Pessimism about the short-term outlook for stocks moved closer to 50% in the latest AAII Sentiment Survey. Optimism improved a little, while neutral sentiment plunged to a five-month low.
Bullish sentiment, expectations that stock prices will rise over the next six months, rose 3.6 percentage points to 21.5%. The improvement comes after optimism had fallen to what was nearly an 11-year low last week. Bullish sentiment has now been below 30% for eight consecutive weeks, and has stayed below its historical average of 39.0% for 44 out of the past 46 weeks.
Neutral sentiment, expectations that stock prices will stay essentially unchanged over the next six months, fell 6.8 percentage points to 29.8%. Neutral sentiment was last lower on August 27, 2015 (29.2%). The drop ends a streak of 18 consecutive weeks of readings above its historical average of 31.0%.
Bearish sentiment, expectations that stock prices will fall over the next six months, rose 3.2 percentage points to 48.7%. Pessimism was last higher on April 11, 2013 (54.5%). Bearish sentiment has been above its historical average of 30.0% during five out of the last six weeks.
The very high level of pessimism and the very low level of optimism reflects the rough month stocks have experienced so far. The S&P 500 remains in a correction while small-cap stocks are in a bear market. Also playing a role are concerns about the slowing pace of economic growth in China, escalating tensions in the Middle East and frustration with the pace of economic growth in the U.S.
This week's bearish sentiment reading ranks among the 70 highest in the survey's history. Even with the improvement, this week's bullish sentiment ranks among the 60 lowest readings in the history of our survey. Unusually low levels of optimism have historically had a stronger association with above-average S&P 500 returns over the following six- and 12-month periods than unusually high levels of pessimism.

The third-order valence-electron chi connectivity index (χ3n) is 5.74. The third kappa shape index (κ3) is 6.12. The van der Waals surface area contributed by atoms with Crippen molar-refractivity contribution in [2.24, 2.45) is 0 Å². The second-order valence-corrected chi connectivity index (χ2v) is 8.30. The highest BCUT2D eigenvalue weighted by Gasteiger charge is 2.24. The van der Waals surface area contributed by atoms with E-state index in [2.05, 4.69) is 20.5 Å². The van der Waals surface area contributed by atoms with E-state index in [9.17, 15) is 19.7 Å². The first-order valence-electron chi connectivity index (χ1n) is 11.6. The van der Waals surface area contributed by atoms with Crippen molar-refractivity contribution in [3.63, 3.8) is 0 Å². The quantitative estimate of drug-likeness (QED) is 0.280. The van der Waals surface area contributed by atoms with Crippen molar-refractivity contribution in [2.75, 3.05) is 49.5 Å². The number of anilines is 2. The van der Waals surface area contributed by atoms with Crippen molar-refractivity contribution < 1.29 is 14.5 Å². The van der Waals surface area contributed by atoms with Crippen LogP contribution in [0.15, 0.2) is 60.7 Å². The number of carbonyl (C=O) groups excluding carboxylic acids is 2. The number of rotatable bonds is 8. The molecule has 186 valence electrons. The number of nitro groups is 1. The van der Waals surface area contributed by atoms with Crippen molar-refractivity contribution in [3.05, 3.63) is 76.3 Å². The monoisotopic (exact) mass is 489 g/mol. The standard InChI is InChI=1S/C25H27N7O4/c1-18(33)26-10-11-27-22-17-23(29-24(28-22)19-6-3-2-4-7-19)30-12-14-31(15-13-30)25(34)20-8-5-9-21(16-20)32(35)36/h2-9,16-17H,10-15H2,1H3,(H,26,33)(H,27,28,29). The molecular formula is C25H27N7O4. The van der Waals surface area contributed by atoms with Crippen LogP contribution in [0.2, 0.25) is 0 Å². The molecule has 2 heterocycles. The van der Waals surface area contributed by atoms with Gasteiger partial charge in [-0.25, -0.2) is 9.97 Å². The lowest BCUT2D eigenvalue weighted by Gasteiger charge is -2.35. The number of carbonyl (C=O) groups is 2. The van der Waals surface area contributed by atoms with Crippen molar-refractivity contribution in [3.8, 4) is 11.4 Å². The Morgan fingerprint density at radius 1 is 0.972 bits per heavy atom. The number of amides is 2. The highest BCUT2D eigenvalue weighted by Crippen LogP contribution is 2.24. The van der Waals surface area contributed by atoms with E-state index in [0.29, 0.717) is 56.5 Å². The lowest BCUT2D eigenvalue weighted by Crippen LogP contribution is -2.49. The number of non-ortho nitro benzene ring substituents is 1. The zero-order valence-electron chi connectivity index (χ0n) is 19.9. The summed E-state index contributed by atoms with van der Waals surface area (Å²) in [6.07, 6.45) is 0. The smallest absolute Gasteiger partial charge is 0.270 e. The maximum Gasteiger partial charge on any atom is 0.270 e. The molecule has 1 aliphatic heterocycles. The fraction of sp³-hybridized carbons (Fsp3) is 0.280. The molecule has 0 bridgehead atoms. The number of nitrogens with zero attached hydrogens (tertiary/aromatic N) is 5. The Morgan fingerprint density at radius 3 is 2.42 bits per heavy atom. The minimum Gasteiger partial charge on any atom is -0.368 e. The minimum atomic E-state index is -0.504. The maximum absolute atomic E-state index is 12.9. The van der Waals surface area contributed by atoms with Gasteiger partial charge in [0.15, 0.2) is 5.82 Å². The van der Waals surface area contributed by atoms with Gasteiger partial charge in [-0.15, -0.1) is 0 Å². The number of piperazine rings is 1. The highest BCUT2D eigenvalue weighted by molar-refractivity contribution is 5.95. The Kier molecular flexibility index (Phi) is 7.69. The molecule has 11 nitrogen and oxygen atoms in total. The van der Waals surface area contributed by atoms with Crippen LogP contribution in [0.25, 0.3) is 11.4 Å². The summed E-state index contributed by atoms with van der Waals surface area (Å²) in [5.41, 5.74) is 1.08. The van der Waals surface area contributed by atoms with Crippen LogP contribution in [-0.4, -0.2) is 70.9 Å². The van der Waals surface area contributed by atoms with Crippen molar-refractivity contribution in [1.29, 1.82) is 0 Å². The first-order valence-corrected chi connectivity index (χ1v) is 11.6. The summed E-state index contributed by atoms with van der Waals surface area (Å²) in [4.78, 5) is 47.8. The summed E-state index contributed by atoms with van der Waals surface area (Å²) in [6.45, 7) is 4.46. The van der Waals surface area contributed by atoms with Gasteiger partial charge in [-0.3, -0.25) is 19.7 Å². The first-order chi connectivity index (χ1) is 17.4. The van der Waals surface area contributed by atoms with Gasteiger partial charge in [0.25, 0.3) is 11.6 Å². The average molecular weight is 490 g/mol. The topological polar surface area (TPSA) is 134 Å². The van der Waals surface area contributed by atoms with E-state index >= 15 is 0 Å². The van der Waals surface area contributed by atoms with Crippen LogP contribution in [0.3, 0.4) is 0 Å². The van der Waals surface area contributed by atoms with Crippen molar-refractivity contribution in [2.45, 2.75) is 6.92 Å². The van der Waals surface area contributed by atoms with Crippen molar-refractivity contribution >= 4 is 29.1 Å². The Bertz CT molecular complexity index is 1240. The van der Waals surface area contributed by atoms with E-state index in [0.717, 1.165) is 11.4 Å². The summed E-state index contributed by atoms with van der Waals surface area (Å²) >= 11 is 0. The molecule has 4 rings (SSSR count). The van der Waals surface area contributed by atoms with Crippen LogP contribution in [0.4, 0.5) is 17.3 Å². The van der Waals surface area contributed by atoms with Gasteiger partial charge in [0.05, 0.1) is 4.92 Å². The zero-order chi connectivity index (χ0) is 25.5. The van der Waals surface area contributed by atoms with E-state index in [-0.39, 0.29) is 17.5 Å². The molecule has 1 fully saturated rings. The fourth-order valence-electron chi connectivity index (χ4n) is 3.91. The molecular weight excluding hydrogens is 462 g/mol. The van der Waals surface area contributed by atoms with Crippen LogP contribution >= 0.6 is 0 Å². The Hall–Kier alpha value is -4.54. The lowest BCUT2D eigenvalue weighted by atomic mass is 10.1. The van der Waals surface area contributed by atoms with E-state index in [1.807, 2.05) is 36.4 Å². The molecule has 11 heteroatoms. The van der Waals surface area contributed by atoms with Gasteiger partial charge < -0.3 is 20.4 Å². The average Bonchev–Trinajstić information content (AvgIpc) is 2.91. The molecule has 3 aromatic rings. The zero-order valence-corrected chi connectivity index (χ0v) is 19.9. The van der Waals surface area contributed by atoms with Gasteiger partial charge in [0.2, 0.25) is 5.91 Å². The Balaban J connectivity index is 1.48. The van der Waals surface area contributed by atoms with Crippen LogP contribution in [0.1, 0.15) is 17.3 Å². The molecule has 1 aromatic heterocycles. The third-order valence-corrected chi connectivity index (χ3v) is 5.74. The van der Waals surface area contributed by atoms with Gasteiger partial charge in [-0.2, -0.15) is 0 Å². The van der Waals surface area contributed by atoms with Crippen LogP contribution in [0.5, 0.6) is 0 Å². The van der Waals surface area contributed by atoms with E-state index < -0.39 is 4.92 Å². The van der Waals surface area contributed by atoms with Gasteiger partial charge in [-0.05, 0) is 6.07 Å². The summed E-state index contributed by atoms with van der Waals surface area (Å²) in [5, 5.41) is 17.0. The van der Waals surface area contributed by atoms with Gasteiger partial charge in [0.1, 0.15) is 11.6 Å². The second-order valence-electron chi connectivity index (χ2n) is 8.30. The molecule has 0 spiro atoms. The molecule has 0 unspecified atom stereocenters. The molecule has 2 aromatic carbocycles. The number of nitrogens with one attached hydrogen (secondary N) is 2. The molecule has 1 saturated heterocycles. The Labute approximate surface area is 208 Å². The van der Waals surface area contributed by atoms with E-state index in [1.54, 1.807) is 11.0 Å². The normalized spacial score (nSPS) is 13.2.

This week's special question asked AAII members what impact the market's weak start to 2016 has had on their six-month outlook for stock prices. More than four out of 10 respondents (42%) said this month's decline in stock prices has had a negative impact. The majority of these members anticipate further price declines, while some said that they are less/no longer optimistic or are now nervous or cautious. Nearly 17% of respondents said the decline has not had an impact on their outlook. Many of these respondents said the decline just confirms their view about market direction. About 16% of respondents describe the price decline in stock prices as having a positive impact on their expectations. These members either expect stock prices to be higher over the next six to 12 months or are looking to buy stocks at reduced prices.
Here is a sampling of the responses:
- "I am becoming very defensive right now and am moving as much as I can into cash."
- "I think the outlook is much better. Since stocks are 'on sale,' I am now buying (in small blocks)."
- "Confirmed my down signals for a very tired bull market."
- "Depressed my favorable outlook."
- "Makes me a more wait-and-see investor."
- "I view this weakness as temporary and six months from now, we will look back at it as a buying opportunity."
This week's AAII Sentiment Survey results:
- Bullish: 21.5%, up 3.6 percentage points
- Neutral: 29.8%, down 6.8 percentage points
- Bearish: 48.7%, up 3.2 percentage points
- Bullish: 39.0%
- Neutral: 31.0%
- Bearish: 30.0%
The AAII Sentiment Survey has been conducted weekly since July 1987 and asks AAII members whether they think stock prices will rise, remain essentially flat or fall over the next six months. The survey period runs from Thursday (12:01 a.m.) to Wednesday (11:59 p.m.).
Want to weigh in? Take the survey yourself and see results online at here.
Disclosure: I/we have no positions in any stocks mentioned, and no plans to initiate any positions within the next 72 hours.
I wrote this article myself, and it expresses my own opinions. I am not receiving compensation for it. I have no business relationship with any company whose stock is mentioned in this article.